Oral antibiotics work, shorten hospital stays for IV drug users with infections

June 16, 2020

People who inject illicit drugs can develop potentially deadly infections of the heart, blood, joints and soft tissues. Typically, such infections require weeks of hospitalization to treat effectively. But a new study by researchers at Washington University School of Medicine in St. Louis shows that drug users who, while in the hospital, started IV antibiotics for serious infections and then finished their courses of treatment at home with antibiotic pills fared just as well as those who stayed in the hospital.

The findings, which are available online in Clinical Infectious Diseases, have led Washington University physicians at Barnes-Jewish Hospital to change the treatment recommendations for such patients, who traditionally have been required to stay in the hospital for two to six weeks of IV antibiotic treatment. Now, doctors offer patients who wish to finish treatment at home a prescription for oral antibiotics.

"Most people don't want to stay in the hospital for weeks at a time to get IV antibiotics when they could be treated at home," said lead author Laura Marks, MD, PhD, a clinical fellow in infectious diseases. "But until recently, infectious disease doctors had limited evidence on effective treatment options for patients who could not complete long courses of IV antibiotics. No one wants to offer an ineffective treatment for what could be a life-threatening infection, and so we required everyone to stay. Now we recognize that when someone does not want to stay in the hospital, we can work with the patient to find another way to provide antibiotics."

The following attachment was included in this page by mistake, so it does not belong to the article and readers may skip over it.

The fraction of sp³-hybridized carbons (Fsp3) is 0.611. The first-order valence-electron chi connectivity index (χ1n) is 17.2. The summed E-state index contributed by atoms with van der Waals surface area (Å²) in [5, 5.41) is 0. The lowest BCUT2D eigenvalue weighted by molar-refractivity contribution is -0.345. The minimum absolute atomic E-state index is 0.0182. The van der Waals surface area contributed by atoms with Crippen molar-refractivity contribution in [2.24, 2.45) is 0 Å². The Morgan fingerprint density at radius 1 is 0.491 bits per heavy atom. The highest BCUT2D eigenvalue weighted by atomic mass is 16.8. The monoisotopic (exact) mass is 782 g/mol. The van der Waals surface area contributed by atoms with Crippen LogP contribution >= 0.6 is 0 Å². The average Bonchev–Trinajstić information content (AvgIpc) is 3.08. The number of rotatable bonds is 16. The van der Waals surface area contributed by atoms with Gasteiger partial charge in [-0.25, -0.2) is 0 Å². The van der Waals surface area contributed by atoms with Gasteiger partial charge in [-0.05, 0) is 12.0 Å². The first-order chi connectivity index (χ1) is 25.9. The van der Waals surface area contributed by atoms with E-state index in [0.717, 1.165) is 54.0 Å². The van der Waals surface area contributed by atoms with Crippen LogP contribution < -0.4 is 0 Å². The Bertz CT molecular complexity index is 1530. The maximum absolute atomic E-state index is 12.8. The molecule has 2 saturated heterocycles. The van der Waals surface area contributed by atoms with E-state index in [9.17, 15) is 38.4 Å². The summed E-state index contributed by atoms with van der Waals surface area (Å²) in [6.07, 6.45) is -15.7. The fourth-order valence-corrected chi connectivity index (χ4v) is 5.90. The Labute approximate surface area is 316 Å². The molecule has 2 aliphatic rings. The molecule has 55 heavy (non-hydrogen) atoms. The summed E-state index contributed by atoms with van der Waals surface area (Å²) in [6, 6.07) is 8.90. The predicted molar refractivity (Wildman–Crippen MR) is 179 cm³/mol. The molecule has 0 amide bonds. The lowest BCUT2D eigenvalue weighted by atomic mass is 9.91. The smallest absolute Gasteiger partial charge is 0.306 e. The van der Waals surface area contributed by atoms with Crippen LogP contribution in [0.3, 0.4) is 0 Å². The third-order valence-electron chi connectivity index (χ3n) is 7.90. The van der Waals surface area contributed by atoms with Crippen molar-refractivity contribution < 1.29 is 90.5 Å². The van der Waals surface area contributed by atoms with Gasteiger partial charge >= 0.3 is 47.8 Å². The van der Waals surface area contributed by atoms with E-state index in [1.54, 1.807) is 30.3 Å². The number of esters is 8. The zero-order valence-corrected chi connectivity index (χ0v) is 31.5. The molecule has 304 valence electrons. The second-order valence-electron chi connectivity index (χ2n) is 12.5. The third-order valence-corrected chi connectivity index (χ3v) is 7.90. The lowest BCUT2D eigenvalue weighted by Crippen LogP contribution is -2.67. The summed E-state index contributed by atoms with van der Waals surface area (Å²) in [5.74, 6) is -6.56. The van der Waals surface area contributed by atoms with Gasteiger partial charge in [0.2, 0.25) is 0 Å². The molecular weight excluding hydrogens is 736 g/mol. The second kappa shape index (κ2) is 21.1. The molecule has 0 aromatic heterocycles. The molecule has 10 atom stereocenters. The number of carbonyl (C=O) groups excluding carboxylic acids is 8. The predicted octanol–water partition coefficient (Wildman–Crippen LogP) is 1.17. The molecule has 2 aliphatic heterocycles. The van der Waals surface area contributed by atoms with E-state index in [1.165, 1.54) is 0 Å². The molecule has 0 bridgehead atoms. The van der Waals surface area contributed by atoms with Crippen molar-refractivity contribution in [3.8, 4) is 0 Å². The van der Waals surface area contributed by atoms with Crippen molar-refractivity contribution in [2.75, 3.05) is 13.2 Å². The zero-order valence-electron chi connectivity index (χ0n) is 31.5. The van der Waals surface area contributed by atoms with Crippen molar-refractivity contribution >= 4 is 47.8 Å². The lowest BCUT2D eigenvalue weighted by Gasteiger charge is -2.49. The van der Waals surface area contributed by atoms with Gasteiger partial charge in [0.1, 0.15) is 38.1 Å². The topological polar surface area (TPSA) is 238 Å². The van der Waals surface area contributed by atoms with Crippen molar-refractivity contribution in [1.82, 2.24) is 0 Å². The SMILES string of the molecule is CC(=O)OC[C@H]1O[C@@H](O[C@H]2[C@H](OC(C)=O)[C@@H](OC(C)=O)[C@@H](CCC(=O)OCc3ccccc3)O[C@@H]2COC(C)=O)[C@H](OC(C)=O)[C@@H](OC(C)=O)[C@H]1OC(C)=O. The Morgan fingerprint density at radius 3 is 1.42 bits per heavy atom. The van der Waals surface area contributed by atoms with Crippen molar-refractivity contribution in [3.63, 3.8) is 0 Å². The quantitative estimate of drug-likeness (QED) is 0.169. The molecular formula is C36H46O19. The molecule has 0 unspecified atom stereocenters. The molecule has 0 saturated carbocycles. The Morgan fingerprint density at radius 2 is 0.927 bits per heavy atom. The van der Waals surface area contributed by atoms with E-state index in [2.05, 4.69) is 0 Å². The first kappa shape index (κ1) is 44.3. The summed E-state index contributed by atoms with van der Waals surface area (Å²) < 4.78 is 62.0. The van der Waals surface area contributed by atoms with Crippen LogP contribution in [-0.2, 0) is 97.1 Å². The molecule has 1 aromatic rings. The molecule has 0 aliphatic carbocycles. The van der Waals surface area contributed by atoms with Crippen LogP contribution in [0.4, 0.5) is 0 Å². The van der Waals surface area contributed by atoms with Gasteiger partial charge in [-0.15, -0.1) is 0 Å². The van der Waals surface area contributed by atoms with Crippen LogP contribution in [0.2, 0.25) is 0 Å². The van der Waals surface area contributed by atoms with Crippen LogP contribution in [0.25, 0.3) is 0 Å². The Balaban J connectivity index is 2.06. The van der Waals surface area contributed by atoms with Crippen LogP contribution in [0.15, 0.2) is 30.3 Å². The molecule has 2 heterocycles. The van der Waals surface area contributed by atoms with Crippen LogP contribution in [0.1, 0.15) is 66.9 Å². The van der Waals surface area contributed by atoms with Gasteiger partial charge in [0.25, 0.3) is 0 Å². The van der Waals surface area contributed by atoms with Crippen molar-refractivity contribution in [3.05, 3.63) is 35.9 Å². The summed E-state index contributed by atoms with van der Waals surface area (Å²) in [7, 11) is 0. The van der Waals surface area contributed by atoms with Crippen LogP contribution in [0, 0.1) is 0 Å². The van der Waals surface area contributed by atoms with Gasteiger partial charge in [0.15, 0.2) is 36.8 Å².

While the COVID-19 pandemic dominates the news these days, the opioid epidemic continues unabated. An estimated 3 million people in the U.S. have opioid-use disorder. Since the drugs often are injected under unhygienic conditions, the opioid epidemic has brought with it an epidemic of invasive infections. Over the past decade, increasing numbers of people have shown up in emergency rooms with serious bacterial infections related to their IV drug use.